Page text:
Jonathan Haidt points to the following chart as a partial explanation of why our democracy “seems to have decayed so quickly,” with groups’ believing “that the ends justify the means.” The source is a book titled, Prius or Pickup?: How the Answers to Four Simple Questions Explain America’s Great Divide, by Marc Hetherington and Jonathan Weiler:
Of course, progressives will fit the inflection points of 2000 and 2008 into their narrative about Republicans and racism, but my experience of the first sixteen years of the century leads to an explanation more like this: With the return of the presidency to a Republican after just one Democrat, especially with such a close, contentious election, the Left and the mainstream media began ramping up hatred against the Republican president and Congress as a political strategy. (Note, surprisingly, that the entire episode of President Bill Clinton’s impeachment didn’t move the needle, leaving that out as a first-order cause.)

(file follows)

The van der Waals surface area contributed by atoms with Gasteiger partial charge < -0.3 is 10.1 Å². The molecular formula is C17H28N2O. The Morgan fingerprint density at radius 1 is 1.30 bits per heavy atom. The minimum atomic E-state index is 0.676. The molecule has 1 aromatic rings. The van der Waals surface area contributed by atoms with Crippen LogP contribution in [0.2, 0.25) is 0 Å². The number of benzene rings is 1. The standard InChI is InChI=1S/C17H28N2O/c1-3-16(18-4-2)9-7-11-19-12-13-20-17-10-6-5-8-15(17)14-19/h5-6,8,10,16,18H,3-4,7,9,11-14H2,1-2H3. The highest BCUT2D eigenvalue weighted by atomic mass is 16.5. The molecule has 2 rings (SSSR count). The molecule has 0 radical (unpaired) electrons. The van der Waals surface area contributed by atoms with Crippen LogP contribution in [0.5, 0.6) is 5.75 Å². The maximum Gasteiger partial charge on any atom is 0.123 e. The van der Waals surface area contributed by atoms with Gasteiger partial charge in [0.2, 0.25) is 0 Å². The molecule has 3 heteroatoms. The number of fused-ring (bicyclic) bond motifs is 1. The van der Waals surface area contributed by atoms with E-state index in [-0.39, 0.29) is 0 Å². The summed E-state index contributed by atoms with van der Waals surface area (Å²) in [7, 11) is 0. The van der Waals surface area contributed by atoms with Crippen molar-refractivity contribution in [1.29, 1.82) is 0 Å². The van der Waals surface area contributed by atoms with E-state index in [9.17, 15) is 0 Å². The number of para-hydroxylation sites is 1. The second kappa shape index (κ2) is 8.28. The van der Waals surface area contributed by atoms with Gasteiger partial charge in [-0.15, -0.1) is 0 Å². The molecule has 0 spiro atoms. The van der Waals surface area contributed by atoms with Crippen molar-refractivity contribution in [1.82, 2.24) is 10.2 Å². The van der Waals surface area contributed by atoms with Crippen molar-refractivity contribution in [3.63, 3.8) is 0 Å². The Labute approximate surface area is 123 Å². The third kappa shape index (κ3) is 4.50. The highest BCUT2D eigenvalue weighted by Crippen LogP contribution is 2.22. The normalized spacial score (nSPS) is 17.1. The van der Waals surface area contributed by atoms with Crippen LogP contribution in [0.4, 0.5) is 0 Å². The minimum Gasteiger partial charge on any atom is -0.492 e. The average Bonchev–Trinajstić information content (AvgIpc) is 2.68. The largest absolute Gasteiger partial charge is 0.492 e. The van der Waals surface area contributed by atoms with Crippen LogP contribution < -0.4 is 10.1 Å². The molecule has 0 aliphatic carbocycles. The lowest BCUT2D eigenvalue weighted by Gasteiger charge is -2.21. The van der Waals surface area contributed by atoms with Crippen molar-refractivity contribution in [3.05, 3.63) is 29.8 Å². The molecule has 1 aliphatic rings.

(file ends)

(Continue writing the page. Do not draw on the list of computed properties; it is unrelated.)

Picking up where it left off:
Seeing the lengths of the animosity by 2004, Republicans began to respond in kind, but it wasn’t until after the election of President Obama that their other-party hatred began to catch up to the Democrats’. Obama definitely contributed to this in both the way he conducted his office and his rhetoric, and conservatives began feeling that they were being shut out and that the Democrat Party was changing the very rules of our government.
These trends brought us from an even contest of seeming moderates in 2000 to a contest of hatred by 2016. Since then, I suspect we’ve hit a plateau. After all, in a fifty-fifty country, it’s difficult to have more than 50% of people hating one or the other of the parties (unless we shift into a new dynamic of voting for the parties that we hate less). On the other hand, I think it is indisputable that the intensity of hatred on the left side of aisle has ramped up by multiples.